An audio journey through the lives and discoveries of San Diego's raddest scientists — researchers pushing the frontiers of human knowledge. This season, you'll hear from the region's experts in sperm, plants, stars and nuclear physics.
Rad Scientist is a podcast from KPBS that explores one of the largest research hubs in the country. Here, the scientist becomes the subject. Season premieres Oct. 25, 2017.
The female reproductive system and jungles of Africa face foreign invaders. In this episode, we follow San Diego scientist Pascal Gagneux through these environments, and find out more about their intruders.
Liang Song is working hard to save her best friends: plants. She's trying to make them stronger. Like, strong enough to withstand a statewide drought.
Can molecules from San Diego's coast be tomorrow's cancer medicine? That's what Philip Baran is trying to figure out. He hopes to synthesize life-saving molecules mother nature has been producing for eons.
Cami Collins was a small town girl with a dream to be a physicist. Now, she handles particles ten times hotter than the sun! Her goal is to create a new energy source for future generations.
Robert Quimby decides between becoming a rock star — or studying them.
Sinem Beyhan studies an infectious fungus that lives in soil. With no vaccine and very few available treatments, the disease can be deadly to humans. So Sinem is on a mission to hit the fungus where it hurts.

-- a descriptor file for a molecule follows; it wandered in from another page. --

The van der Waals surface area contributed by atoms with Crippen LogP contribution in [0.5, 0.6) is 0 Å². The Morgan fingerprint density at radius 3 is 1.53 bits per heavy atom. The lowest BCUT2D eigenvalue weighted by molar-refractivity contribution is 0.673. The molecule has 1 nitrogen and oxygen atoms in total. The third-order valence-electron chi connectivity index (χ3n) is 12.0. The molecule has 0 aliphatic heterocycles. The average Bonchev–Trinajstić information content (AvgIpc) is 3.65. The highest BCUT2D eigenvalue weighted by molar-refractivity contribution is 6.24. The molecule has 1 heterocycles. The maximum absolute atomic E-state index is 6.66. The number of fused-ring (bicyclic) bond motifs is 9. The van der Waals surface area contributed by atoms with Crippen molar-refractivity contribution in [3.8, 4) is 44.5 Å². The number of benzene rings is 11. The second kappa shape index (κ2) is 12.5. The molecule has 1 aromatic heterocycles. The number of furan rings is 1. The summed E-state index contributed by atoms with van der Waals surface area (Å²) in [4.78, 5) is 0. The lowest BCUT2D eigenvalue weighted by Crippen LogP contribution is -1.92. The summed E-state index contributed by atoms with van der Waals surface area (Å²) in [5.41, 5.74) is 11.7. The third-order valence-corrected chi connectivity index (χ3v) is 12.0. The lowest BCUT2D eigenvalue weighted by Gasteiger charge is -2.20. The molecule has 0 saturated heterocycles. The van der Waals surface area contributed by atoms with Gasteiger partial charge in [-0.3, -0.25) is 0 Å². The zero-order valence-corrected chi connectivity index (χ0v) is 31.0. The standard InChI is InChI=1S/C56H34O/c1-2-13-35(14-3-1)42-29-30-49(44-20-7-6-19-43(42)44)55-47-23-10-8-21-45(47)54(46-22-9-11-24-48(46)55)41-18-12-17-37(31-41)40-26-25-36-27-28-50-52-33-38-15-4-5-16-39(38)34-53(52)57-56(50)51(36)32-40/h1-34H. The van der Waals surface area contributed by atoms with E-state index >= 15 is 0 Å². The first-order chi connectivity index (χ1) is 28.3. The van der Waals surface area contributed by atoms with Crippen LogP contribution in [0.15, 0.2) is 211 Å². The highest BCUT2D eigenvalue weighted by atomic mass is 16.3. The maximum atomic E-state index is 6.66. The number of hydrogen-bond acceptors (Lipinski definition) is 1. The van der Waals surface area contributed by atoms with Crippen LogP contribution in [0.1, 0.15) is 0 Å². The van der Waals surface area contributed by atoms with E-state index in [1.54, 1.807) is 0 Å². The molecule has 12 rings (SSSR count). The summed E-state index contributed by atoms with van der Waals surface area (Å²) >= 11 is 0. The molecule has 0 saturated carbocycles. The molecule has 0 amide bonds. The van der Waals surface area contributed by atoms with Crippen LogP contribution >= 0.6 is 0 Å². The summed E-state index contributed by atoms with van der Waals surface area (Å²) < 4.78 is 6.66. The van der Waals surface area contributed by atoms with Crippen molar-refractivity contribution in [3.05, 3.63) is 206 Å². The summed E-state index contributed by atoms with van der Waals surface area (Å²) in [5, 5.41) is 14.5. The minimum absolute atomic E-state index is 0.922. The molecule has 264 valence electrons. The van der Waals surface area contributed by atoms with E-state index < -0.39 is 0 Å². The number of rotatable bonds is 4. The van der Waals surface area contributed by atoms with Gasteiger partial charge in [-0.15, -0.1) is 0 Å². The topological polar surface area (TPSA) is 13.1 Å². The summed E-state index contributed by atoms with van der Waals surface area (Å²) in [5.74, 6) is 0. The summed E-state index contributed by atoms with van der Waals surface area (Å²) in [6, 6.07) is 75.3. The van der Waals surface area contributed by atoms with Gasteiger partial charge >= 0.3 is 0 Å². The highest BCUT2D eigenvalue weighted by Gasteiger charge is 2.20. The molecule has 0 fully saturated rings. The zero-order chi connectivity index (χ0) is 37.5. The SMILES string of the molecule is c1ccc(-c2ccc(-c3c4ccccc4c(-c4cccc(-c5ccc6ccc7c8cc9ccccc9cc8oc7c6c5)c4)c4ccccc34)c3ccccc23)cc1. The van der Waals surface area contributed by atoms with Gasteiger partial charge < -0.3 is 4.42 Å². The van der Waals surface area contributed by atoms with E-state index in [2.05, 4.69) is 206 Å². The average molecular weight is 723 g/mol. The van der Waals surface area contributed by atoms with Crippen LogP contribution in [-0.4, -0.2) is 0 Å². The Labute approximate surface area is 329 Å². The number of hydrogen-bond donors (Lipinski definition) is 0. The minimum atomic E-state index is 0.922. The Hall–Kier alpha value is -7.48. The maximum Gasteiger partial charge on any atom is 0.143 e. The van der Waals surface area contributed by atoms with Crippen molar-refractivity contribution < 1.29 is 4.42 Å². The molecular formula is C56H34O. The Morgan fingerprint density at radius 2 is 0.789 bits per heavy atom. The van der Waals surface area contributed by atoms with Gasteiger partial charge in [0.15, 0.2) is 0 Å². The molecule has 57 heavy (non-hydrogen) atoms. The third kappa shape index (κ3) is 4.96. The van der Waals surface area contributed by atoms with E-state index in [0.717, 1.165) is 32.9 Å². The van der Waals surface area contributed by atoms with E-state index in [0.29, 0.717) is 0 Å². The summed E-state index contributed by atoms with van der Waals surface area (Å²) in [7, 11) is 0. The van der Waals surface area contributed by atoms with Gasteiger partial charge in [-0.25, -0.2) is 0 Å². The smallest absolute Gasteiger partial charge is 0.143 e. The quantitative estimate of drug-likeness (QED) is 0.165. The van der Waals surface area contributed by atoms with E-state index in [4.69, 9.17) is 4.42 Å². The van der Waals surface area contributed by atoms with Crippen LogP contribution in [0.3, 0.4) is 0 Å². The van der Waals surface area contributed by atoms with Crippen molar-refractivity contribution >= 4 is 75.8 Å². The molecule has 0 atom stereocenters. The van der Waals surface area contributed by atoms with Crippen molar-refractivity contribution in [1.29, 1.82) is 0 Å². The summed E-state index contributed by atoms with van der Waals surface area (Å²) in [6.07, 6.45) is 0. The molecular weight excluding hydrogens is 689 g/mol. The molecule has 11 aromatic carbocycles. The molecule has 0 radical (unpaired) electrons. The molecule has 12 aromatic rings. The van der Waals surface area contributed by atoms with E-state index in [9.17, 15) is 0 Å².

We're coming back! Season 2 is in the works. While we get that ready, enjoy this shorty episode on the March for Science.
Margot Wohl hails from Bel Air, Maryland which is not the Bel Air to which the Fresh Prince is heir.
In addition to producing audio stories, she is pursuing a PhD in neuroscience at UC San Diego in a Salk Institute laboratory. Her research centers on how brain cells and the molecules they exchange give rise to aggressive behaviors in fruit flies.
You can sometimes find her late at night in the laboratory inspecting and photographing insects she finds (#insectagram).
Margot wants to make sure everyone can feel as amazed by science as she is — which is why she started producing audio stories for the Salk Institute, and now for KPBS.
Find more KPBS podcasts at kpbs.org/podcast